If you’re offended by Gillette’s toxic masculinity advert then you’re part of the problem

Seriously, why are we fighting against progress?

Men’s grooming brand Gillette released a video today, in minutes becoming the most divisive razor advert of all time.

Tuning in on my commute this morning, I braced myself for the usual visuals – slow motion shots of stubble followed by sexualised size 0 women dancing around clean-shaven male customers. To their credit, Gillette proved me wrong.

The short video didn’t even mention razors, or grooming for that matter. Instead, it focused its attention on toxic masculinity, asking men to do and be better, and changing its famous slogan from ‘the best a man can get’ to ‘the best men can be’.

Yes, this is not a drill. The world’s leading men’s grooming brand has gone woke and is trying to redefine what it means to be a man, dispelling outdated stereotypes and prompting us all to have important conversations on harassment and bullying – conversations that we should have had a long time ago.

It’s brilliant.

‘Is this the best a man can get?,’ the advert begins, a play on their own outdated advertising. ‘Is it?

‘We can’t hide from it, it’s been going on far too long. We can’t laugh it off, making the same old excuses,’ a voiceover reads alongside news footage of the #MeToo movement and scenes of harassment. ‘But something finally changed and there will be no going back.

‘Because we believe in the best in men to say the right thing, to act the right way. Some already are, in ways big and small. But some is not enough, because the boys watching today will be the men of tomorrow.’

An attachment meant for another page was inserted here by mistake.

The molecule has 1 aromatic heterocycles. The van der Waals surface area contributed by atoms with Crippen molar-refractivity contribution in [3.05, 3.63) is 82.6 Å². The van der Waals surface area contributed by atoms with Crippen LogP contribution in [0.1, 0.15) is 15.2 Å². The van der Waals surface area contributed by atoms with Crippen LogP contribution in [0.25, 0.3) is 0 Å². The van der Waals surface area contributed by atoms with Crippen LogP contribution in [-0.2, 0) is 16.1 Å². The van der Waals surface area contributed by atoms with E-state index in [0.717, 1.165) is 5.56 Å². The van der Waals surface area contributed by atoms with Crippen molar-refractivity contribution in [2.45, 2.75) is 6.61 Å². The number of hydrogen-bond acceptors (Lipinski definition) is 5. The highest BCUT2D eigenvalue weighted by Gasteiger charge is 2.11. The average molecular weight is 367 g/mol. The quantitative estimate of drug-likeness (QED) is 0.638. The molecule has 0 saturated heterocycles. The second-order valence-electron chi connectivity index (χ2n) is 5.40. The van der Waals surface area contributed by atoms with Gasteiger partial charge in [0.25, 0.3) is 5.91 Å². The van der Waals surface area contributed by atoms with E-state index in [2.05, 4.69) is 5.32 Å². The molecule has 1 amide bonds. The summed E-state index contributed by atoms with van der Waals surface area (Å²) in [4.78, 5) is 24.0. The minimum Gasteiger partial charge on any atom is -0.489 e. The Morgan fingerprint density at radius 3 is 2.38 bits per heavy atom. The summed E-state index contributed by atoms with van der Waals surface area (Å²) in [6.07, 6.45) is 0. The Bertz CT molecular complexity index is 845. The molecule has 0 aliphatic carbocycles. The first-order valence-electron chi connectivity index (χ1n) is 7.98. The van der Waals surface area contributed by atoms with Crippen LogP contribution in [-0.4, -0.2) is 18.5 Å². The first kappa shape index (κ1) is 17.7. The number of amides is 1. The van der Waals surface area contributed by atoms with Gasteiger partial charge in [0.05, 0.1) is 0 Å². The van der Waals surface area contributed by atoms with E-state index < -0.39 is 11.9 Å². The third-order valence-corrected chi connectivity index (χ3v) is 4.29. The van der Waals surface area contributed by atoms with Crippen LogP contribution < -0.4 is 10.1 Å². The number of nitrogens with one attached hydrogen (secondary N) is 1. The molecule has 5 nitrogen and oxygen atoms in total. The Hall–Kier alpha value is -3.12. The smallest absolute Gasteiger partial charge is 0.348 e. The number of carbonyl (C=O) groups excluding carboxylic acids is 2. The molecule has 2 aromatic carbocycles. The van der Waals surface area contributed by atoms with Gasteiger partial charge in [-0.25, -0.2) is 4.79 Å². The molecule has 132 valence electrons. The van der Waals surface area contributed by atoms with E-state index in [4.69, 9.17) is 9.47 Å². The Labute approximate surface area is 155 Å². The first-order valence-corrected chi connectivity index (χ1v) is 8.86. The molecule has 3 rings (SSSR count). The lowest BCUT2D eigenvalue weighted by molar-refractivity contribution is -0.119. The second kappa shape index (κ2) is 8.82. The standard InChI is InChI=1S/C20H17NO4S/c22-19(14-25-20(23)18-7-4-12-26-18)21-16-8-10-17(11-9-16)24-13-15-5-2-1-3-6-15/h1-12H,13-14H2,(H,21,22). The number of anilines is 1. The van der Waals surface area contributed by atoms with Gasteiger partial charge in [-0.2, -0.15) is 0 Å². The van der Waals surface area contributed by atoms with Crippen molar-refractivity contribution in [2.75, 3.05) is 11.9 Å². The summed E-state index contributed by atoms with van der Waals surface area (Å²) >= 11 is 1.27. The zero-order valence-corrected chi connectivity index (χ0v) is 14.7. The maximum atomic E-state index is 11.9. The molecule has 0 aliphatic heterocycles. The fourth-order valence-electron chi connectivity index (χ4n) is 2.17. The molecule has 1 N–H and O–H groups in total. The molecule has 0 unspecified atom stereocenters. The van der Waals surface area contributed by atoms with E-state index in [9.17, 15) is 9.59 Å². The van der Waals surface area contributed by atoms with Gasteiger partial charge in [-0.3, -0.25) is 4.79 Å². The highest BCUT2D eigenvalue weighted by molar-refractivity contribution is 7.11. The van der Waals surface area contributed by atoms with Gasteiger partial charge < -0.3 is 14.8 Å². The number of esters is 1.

I sat back from this advert in awe, before hitting replay. A male-based brand calling on its customers to challenge societal pressures, and most importantly, challenge other men on everyday behaviours of toxic masculinity. Thank the lord.

Then I saw the responses. ‘Man hating’, ‘radicalised feminism‘ and ‘repulsive’ were just some of the terms used, with Piers Morgan even accusing Gillette of encouraging men to ‘cut off their testicles with their razors’.

Well if we wanted an example of toxic masculinity, there it is – bullying people and subordinating women, suggesting that by standing up for them you are castrating yourself.

It is not acceptable to defend toxic behaviour with this ’Boys will be boys’ mentality. Being a man shouldn’t mean abusing your power and men should be stepping up and standing up to everyone from their colleagues and family members to strangers on the street when behaviour is unacceptable.

It is of course unsurprising that there has been backlash. Progress is rarely made without people fighting against it, and a lot of viewers have sworn off Gillette razors ‘for life’ for their supposed ‘man-hating message.’

To these people I say, you’re not listening to what the advert is telling you.

This advert is not hating on men. It is hating on the deeply engrained societal pressures of what it is to be a man. This advert is rooting for men. It is saying that as a society we need to change and it is challenging men to change their behaviours and challenge those around them.

If we want to achieve gender equality, this is how. We have to challenge everyday behaviours in order to overturn the whole system.

Toxic masculinity is a thing. That’s a fact. I know this because I experience it every day, as does every woman around me. So to the people arguing that toxic masculinity is nothing but a millennial buzz word invented by radical feminists, you have already lost your credibility.

Of course the Piers Morgans of the world have taken offence. It is because of toxic masculinity that those same people came to power in the first place.

Watch the video again. Look for the message.

We need to stop using our gender to excuse behaviours. We need to stop the abuse of power. If you see harassment, challenge it. But most importantly we all need to work together to make this change.

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